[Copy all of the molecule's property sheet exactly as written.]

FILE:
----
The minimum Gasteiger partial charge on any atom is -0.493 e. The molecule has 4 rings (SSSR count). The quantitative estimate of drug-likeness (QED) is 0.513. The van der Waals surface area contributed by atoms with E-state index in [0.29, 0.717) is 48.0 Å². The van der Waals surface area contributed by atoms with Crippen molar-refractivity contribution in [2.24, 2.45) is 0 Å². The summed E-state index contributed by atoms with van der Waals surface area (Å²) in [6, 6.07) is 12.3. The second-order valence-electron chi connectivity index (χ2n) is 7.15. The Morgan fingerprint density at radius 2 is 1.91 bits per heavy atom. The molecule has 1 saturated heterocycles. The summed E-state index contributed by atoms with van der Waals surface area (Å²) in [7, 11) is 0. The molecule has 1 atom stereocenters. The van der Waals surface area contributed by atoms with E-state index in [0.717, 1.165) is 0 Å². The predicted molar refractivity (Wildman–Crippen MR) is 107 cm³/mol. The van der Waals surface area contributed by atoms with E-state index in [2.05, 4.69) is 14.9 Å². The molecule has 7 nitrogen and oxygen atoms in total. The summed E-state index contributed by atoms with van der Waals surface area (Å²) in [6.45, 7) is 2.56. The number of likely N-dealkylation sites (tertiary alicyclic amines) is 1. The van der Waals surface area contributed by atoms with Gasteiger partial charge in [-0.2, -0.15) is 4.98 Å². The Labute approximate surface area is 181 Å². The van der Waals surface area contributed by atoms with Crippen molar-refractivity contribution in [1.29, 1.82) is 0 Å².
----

The minimum Gasteiger partial charge on any atom is -0.493 e. The molecule has 4 rings (SSSR count). The quantitative estimate of drug-likeness (QED) is 0.513. The van der Waals surface area contributed by atoms with E-state index in [0.29, 0.717) is 48.0 Å². The van der Waals surface area contributed by atoms with Crippen molar-refractivity contribution in [2.24, 2.45) is 0 Å². The summed E-state index contributed by atoms with van der Waals surface area (Å²) in [6, 6.07) is 12.3. The second-order valence-electron chi connectivity index (χ2n) is 7.15. The Morgan fingerprint density at radius 2 is 1.91 bits per heavy atom. The molecule has 1 saturated heterocycles. The summed E-state index contributed by atoms with van der Waals surface area (Å²) in [7, 11) is 0. The molecule has 1 atom stereocenters. The van der Waals surface area contributed by atoms with E-state index in [0.717, 1.165) is 0 Å². The predicted molar refractivity (Wildman–Crippen MR) is 107 cm³/mol. The van der Waals surface area contributed by atoms with E-state index in [2.05, 4.69) is 14.9 Å². The molecule has 7 nitrogen and oxygen atoms in total. The summed E-state index contributed by atoms with van der Waals surface area (Å²) in [6.45, 7) is 2.56. The number of likely N-dealkylation sites (tertiary alicyclic amines) is 1. The van der Waals surface area contributed by atoms with Gasteiger partial charge in [-0.2, -0.15) is 4.98 Å². The Labute approximate surface area is 181 Å². The van der Waals surface area contributed by atoms with Crippen molar-refractivity contribution in [1.29, 1.82) is 0 Å².